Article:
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Effects of pollution on glaciers and consequences for the environment

Today, the effects of pollution are having a serious impact on the environment. After more than a century of unchecked carbon emissions, the consequences of human activity is becoming clear. Many people are aware of the subtle changes global warming is causing, like higher temperatures and poor air quality – however, there are many long-term effects that will have a serious impact on the planet. For example, global warming is causing glaciers to melt in the Poles, mountains, and Patagonia. In this article, we explain the effects of pollution on glaciers and the consequences for our planet.

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Serious flooding

According to a new study, glacial meltwater is 50% higher than it was in the pre-industrial period. If glacial melting accelerates further, more water could enter river systems than channels can handle. This has the potential to cause serious flooding, which will displace large numbers of people and animals, destroying farmland and residential areas. Furthermore, in coastal areas, residents are already reporting rising tides and higher sea levels.

Freshwater shortages

As the Earth’s population continues to grow, freshwater shortages become one of the most alarming effects of pollution. Over 97% of the world’s water is seawater – which means that only 3% is fresh drinking water. Approximately 75% of the world’s freshwater is held in glaciers, most of which are in the Antarctic. Considering that ice is melting faster than it is forming, more freshwater is lost into the planet’s oceans where it mixes with saltwater.

Endangered wildlife

effects of pollution

Polar bear populations have been gradually declining over the years due to the destruction of their habitat in the North Pole. Polar bears are specially adapted to their Arctic homes, so as these environments change, bears are exposed to unfamiliar terrain. The damage to their environment also causes food shortages, which has led to polar bears becoming an endangered species.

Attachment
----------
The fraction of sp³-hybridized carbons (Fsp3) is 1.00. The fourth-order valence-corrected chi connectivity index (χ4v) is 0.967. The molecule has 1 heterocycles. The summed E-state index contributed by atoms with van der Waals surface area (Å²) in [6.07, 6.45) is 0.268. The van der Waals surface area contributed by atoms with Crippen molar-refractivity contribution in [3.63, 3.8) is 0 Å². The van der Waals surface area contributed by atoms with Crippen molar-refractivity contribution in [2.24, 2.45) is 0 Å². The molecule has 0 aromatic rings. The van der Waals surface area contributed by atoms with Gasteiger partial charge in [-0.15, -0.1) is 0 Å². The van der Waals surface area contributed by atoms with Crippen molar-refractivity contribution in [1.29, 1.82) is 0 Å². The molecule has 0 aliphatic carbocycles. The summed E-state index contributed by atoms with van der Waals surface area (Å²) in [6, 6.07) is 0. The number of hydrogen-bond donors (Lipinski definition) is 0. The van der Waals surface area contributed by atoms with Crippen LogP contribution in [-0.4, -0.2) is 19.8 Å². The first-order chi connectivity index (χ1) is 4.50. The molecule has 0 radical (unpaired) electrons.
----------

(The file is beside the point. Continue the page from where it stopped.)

Destruction of marine habitats

Coral reefs are essential to the health of the ocean. They provide a habitat for more than a quarter of all marine life, regulate carbon dioxide levels, and protect shorelines. However, rising sea levels are threatening coral reefs as deeper waters mean coral can’t access sufficient light. In turn, this threatens marine wildlife which relies on the coral for their survival. Furthermore, this could have a knock-on effect on fishing stock, which has the potential to create food shortages.

Extreme weather

effects of pollution

Sea currents regulate global weather systems. These currents are cold and warm, which subsequently affects the climate of the adjacent land masses. However, one of the most significant effects of pollution is that changing ocean temperatures are reversing the movement of currents. This process increases the frequency of tropical storms and hurricanes. These phenomena upset the delicate balance of the environment, threatening humans, wildlife and plants.

Managing the effects of pollution

Scientists are now convinced that climate change is the result of human activity. Therefore, it will take human intervention to slow or reverse the effects of pollution in the environment. The glaciers of the North and South Poles may seem far away, but there are simple things everyone can do to protect the Earth’s delicate ecosystem. These include recycling waste, planting trees, using fewer fossil fuels, and driving less. With a few simple lifestyle changes, every household can do their bit to slow glacier melt and protect the planet.

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